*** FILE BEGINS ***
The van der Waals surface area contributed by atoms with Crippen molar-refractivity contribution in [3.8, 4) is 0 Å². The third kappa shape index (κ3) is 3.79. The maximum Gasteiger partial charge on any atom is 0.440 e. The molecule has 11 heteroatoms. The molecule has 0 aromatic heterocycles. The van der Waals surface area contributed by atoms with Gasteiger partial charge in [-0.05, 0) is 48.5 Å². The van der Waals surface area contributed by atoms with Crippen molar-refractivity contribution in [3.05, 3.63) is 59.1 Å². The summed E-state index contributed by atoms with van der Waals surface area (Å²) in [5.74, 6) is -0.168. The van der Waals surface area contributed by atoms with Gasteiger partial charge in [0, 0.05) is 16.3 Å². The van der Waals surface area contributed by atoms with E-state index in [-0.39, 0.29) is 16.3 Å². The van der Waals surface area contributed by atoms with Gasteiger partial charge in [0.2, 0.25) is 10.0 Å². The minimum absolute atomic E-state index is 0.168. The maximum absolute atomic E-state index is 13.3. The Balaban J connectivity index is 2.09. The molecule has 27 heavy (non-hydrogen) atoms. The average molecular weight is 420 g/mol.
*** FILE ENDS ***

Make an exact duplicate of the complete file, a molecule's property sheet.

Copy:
The van der Waals surface area contributed by atoms with Crippen molar-refractivity contribution in [3.8, 4) is 0 Å². The third kappa shape index (κ3) is 3.79. The maximum Gasteiger partial charge on any atom is 0.440 e. The molecule has 11 heteroatoms. The molecule has 0 aromatic heterocycles. The van der Waals surface area contributed by atoms with Gasteiger partial charge in [-0.05, 0) is 48.5 Å². The van der Waals surface area contributed by atoms with Crippen molar-refractivity contribution in [3.05, 3.63) is 59.1 Å². The summed E-state index contributed by atoms with van der Waals surface area (Å²) in [5.74, 6) is -0.168. The van der Waals surface area contributed by atoms with Gasteiger partial charge in [0, 0.05) is 16.3 Å². The van der Waals surface area contributed by atoms with E-state index in [-0.39, 0.29) is 16.3 Å². The van der Waals surface area contributed by atoms with Gasteiger partial charge in [0.2, 0.25) is 10.0 Å². The minimum absolute atomic E-state index is 0.168. The maximum absolute atomic E-state index is 13.3. The Balaban J connectivity index is 2.09. The molecule has 27 heavy (non-hydrogen) atoms. The average molecular weight is 420 g/mol.